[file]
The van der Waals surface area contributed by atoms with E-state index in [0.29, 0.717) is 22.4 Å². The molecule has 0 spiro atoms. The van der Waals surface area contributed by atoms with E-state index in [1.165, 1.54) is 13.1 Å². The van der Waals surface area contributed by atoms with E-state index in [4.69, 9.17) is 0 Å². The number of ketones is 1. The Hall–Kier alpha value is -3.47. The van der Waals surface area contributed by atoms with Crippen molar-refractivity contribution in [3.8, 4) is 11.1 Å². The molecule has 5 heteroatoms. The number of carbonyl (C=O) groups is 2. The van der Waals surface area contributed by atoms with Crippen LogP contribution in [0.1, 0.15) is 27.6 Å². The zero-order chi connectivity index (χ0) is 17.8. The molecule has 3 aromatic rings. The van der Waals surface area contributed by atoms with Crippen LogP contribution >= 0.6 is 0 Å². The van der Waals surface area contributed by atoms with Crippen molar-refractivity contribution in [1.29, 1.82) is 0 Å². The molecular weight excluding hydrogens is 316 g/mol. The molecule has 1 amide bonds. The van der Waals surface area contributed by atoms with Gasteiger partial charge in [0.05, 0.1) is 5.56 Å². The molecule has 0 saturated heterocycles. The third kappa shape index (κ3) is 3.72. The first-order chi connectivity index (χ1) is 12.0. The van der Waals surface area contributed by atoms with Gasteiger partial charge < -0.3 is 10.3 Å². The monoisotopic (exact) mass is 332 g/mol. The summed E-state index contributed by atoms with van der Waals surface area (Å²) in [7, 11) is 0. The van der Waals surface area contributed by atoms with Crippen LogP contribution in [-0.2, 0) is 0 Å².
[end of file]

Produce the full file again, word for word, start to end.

The van der Waals surface area contributed by atoms with E-state index in [0.29, 0.717) is 22.4 Å². The molecule has 0 spiro atoms. The van der Waals surface area contributed by atoms with E-state index in [1.165, 1.54) is 13.1 Å². The van der Waals surface area contributed by atoms with E-state index in [4.69, 9.17) is 0 Å². The number of ketones is 1. The Hall–Kier alpha value is -3.47. The van der Waals surface area contributed by atoms with Crippen molar-refractivity contribution in [3.8, 4) is 11.1 Å². The molecule has 5 heteroatoms. The number of carbonyl (C=O) groups is 2. The van der Waals surface area contributed by atoms with Crippen LogP contribution in [0.1, 0.15) is 27.6 Å². The zero-order chi connectivity index (χ0) is 17.8. The molecule has 3 aromatic rings. The van der Waals surface area contributed by atoms with Crippen LogP contribution >= 0.6 is 0 Å². The van der Waals surface area contributed by atoms with Crippen molar-refractivity contribution in [1.29, 1.82) is 0 Å². The molecular weight excluding hydrogens is 316 g/mol. The molecule has 1 amide bonds. The van der Waals surface area contributed by atoms with Gasteiger partial charge in [0.05, 0.1) is 5.56 Å². The molecule has 0 saturated heterocycles. The third kappa shape index (κ3) is 3.72. The first-order chi connectivity index (χ1) is 12.0. The van der Waals surface area contributed by atoms with Gasteiger partial charge < -0.3 is 10.3 Å². The monoisotopic (exact) mass is 332 g/mol. The summed E-state index contributed by atoms with van der Waals surface area (Å²) in [7, 11) is 0. The van der Waals surface area contributed by atoms with Crippen LogP contribution in [-0.2, 0) is 0 Å².